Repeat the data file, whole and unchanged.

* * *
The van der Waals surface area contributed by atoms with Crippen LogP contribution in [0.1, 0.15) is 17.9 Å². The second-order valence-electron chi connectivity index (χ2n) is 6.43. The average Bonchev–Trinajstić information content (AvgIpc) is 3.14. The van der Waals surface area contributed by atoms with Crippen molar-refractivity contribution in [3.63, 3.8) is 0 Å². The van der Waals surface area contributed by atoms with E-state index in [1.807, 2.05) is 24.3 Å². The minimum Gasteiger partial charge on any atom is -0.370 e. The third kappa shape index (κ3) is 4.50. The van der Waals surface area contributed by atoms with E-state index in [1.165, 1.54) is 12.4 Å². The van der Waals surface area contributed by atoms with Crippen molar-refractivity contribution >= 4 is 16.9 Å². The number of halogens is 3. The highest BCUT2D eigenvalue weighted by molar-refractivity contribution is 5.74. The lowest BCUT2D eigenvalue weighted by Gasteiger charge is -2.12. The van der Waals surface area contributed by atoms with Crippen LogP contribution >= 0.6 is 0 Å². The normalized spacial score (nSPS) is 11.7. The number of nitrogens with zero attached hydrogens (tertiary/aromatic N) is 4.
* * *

The van der Waals surface area contributed by atoms with Crippen LogP contribution in [0.1, 0.15) is 17.9 Å². The second-order valence-electron chi connectivity index (χ2n) is 6.43. The average Bonchev–Trinajstić information content (AvgIpc) is 3.14. The van der Waals surface area contributed by atoms with Crippen molar-refractivity contribution in [3.63, 3.8) is 0 Å². The van der Waals surface area contributed by atoms with E-state index in [1.807, 2.05) is 24.3 Å². The minimum Gasteiger partial charge on any atom is -0.370 e. The third kappa shape index (κ3) is 4.50. The van der Waals surface area contributed by atoms with E-state index in [1.165, 1.54) is 12.4 Å². The van der Waals surface area contributed by atoms with Crippen molar-refractivity contribution >= 4 is 16.9 Å². The number of halogens is 3. The highest BCUT2D eigenvalue weighted by molar-refractivity contribution is 5.74. The lowest BCUT2D eigenvalue weighted by Gasteiger charge is -2.12. The van der Waals surface area contributed by atoms with Crippen LogP contribution >= 0.6 is 0 Å². The normalized spacial score (nSPS) is 11.7. The number of nitrogens with zero attached hydrogens (tertiary/aromatic N) is 4.